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Marshall University President Jerry Gilbert says he is preparing to submit a budget reduction proposal to the university’s board of governors, including temporary salary cuts for some employees.

HUNTINGTON — In an email message Thursday afternoon, Marshall University President Jerry Gilbert announced he is preparing to submit a budget reduction proposal to the university’s board of governors, including temporary salary cuts for some employees.

In the email, Gilbert said the cost-cutting measures are necessary to balance the institution’s fiscal year 2021 budget in the face of projected enrollment declines for the fall semester due to COVID-19.

If the board approves the proposal, the university will implement Part 1 of the temporary salary reductions, which is for employees making $100,000 or more annually. The reductions will be effective with the pay period that starts July 4, and employees who make more will have higher percentage reductions.

Examples from the salary reduction scale include the following: 6% reduction at $107,900; 7% reduction at $133,800; 8% reduction at $175,400; 9% reduction at $215,400; and 10% reduction at $262,400. The maximum reduction will be 15% at $470,000.

Part 1 affects 142 employees, a university spokesperson said.

Gilbert said that after classes begin in August, administrators will know what to expect from tuition revenue and can determine whether or not additional salary reductions are necessary. If so, the university will implement Part 2 of the temporary salary reductions Aug. 29 for employees whose annual salaries are in the range of $50,000 to $100,000.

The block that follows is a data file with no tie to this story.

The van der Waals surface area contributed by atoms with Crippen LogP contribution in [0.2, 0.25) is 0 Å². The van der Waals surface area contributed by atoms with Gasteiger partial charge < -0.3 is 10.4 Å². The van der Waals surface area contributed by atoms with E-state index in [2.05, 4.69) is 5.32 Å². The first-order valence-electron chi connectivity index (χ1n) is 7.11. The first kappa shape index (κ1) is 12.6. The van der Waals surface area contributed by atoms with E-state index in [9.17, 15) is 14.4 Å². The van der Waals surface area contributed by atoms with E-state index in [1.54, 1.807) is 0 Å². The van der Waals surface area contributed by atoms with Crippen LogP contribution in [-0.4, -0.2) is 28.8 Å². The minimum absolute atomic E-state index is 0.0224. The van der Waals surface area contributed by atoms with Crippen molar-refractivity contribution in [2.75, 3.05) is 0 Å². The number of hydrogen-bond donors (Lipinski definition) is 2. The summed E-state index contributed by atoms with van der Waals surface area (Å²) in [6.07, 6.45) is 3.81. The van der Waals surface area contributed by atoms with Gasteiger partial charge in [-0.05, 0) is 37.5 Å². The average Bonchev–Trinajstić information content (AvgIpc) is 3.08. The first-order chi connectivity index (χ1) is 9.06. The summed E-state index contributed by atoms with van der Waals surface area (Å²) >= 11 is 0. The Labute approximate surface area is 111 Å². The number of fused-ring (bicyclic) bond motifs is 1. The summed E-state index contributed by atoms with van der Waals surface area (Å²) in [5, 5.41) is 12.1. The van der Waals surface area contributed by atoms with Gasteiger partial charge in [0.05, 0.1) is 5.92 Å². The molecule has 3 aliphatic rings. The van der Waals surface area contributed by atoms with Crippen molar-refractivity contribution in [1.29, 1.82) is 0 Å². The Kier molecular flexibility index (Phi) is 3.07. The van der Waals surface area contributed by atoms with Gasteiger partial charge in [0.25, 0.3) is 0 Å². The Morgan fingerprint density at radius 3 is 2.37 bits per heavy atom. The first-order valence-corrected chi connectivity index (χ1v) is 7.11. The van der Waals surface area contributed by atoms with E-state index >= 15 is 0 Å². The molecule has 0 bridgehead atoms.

Some example data points on the Part 2 salary reduction scale are: 1% reduction at $54,800; 2% reduction at $60,750; 3% reduction at $68,450; 4% reduction at $77,775; and 5% reduction at $90,000.

Employees with salaries below $50,000 will not experience any salary reductions, Gilbert said.

“Let me assure you it is our intent for the temporary salary reductions … to last no longer than one year,” Gilbert said in the email. “It is possible salaries could be restored to their full levels at any time during the fiscal year, depending on university revenues. Vice President Mark Robinson and I will be closely monitoring our financial status to be prepared to take restorative action as soon as appropriate.”

It is still undetermined if the reductions include athletic coaches, said a university spokesperson. Coaches are contracted and would need to voluntarily take a reduction.

The Marshall University Research Corp. and the Marshall University Foundation will be following the same salary reduction levels and timelines for their employees. Their boards must also approve the plan.

In addition to the temporary salary reductions, the proposal to the board will include freezing vacant positions and state-funded travel; cutting back on campus events; reducing the number of graduate assistants and student workers; reducing operating, maintenance and utility budgets; and reducing the number of course sections to cut instructional expenses. In addition, the university will save $1 million a year due to strategic refinancing of university bonds in April.

In April, the board tabled the budget to wait on a fuller picture of the effect the pandemic would have on the upcoming year. The administration estimated an $8 million budget hole. Gilbert and Provost Jaime Taylor each took pay cuts starting in April.

While the university has had positive budget years recently, the current gap is estimated as the pandemic leaves major funding sources in question — from the number of new and returning students to sport functions. It has been estimated that up to 15% of college students may not return to campuses across the country due to the threat of the novel coronavirus and the financial impacts, like job loss, the virus has caused.

The next board meeting is scheduled for June 25.

Follow reporter Taylor Stuck on Twitter and Facebook @TaylorStuckHD.

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